Artificial Intelligence is starting to make its mark on many fields, but the first that will face true transformation because of it is mathematics.
That's because AI is making inroads at both generating and proving mathematical conjectures. In February 2021, researchers at Technion announced they developed an AI-based program to automate the generation of mathematical conjectures that appear in the form of formulas for mathematical constants.
They named their innovative system after Srinivasa Ramanujan, an early 20th century self-taught mathematician from India who possessed an exceptionally rare talent for proposing viable mathematical conjectures. The AI-based system opens up the opportunity of mathematical discoveries to a much wider pool of talent:
The research study started out as an undergraduate project in the Rothschild Scholars Technion Program for Excellence with the participation of Gal Raayoni and George Pisha, and continued as part of the research projects conducted in the Andrew and Erna Viterbi Faculty of Electrical Engineering with the participation of Shahar Gottlieb, Yoav Harris, and Doron Haviv. This is also where the most significant breakthrough was made—by an algorithm developed by Shahar Gottlieb—which led to the article's publication in Nature. Prof. Kaminer adds that the most interesting mathematical discovery made by the Ramanujan Machine's algorithms to date relates to a new algebraic structure concealed within a Catalan constant.
The structure was discovered by high school student Yahel Manor, who participated in the project as part of the Alpha Program for science-oriented youth. Prof. Kaminer added that, "Industry colleagues Uri Mendlovic and Yaron Hadad also participated in the study, and contributed greatly to the mathematical and algorithmic concepts that form the foundation for the Ramanujan Machine. It is important to emphasize that the entire project was executed on a voluntary basis, received no funding, and participants joined the team out of pure scientific curiosity."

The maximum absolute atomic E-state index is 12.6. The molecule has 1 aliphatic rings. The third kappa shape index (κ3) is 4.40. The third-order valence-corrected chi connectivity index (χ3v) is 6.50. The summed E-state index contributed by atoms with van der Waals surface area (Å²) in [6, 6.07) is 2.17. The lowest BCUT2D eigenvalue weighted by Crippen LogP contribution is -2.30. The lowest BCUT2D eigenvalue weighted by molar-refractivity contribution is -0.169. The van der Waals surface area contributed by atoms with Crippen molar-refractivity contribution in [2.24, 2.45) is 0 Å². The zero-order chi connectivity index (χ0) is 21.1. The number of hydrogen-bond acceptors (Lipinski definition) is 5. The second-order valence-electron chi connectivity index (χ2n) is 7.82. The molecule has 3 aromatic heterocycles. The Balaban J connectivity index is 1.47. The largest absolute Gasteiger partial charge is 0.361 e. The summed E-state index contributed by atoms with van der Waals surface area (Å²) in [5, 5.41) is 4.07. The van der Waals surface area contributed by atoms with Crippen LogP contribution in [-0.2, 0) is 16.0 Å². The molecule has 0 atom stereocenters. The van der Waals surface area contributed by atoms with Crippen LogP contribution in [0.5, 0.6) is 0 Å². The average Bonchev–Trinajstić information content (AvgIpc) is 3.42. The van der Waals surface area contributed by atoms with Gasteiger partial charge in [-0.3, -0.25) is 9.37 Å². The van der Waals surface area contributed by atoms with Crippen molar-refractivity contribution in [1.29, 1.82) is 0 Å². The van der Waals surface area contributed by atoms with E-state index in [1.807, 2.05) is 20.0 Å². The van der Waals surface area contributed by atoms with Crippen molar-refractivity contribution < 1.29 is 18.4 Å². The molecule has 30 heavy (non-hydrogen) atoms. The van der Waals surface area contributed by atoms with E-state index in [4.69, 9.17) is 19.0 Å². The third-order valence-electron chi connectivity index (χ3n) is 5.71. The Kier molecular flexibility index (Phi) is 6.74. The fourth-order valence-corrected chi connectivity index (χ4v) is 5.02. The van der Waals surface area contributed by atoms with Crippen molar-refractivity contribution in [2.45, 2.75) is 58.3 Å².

The Ramanujan Machine has also already made some other very noteworthy achievements:
The conjectures generated by the Technion's Ramanujan Machine have delivered new formulas for well-known mathematical constants such as pi, Euler's number (e), Apéry's constant (which is related to the Riemann zeta function), and the Catalan constant. Surprisingly, the algorithms developed by the Technion researchers succeeded not only in creating known formulas for these famous constants, but in discovering several conjectures that were heretofore unknown. The researchers estimate this algorithm will be able to significantly expedite the generation of mathematical conjectures on fundamental constants and help to identify new relationships between these constants.
As mentioned, until now, these conjectures were based on rare genius. This is why in hundreds of years of research, only a few dozens of formulas were found. It took the Technion's Ramanujan Machine just a few hours to discover all the formulas for pi discovered by Gauss, the "Prince of Mathematics," during a lifetime of work, along with dozens of new formulas that were unknown to Gauss.
Having developed the conjectures, the next step for mathematicians will be to transform them into full mathematical theorems with proofs.
But that's not the only AI-based math story to make the news this year!
Just last week, a different set of maths researchers at the University of Sydney announced they had developed an AI system to both generate and prove conjectures in representation theory and in knot theory. The following excerpt describes how the AI program known as DeepMind helped Geordie Williamson prove a 40-year old conjecture in his field of representation theory:
Professor Williamson used DeepMind's AI to bring him close to proving an old conjecture about Kazhdan-Lusztig polynomials, which has been unsolved for 40 years. The conjectures concern deep symmetry in higher dimensional algebra.
But the full capability of the DeepMind AI system came in producing both a conjecture and a proof in knot theory:
Co-authors Professor Marc Lackeby and Professor András Juhász from the University of Oxford have taken the process a step further. They discovered a surprising connection between algebraic and geometric invariants of knots, establishing a completely new theorem in mathematics.
In knot theory, invariants are used to address the problem of distinguishing knots from each other. They also help mathematicians understand properties of knots and how this relates to other branches of mathematics.
The paper revealing their AI-system assisted accomplishments provides the following diagram showing how they foresee the interaction between AI systems and mathematicians will develop:
It's an exciting time in maths with the arrival of the Ramanujan machines. All the same, we think these developments give short shrift to Ramanujan's genius, which is why we've featured Mathologer's 45-minute video discussing how Ramanujan solved a difficult puzzle that appeared in a 1914 edition of Strand magazine at the top of this piece, just to give a hint of the kind of intuitions and insights these AI systems are being built to reproduce.
Gal Raayoni et al. Generating conjectures on fundamental constants with the Ramanujan Machine, Nature (2021). DOI: 10.1038/s41586-021-03229-4. 3 February 2021.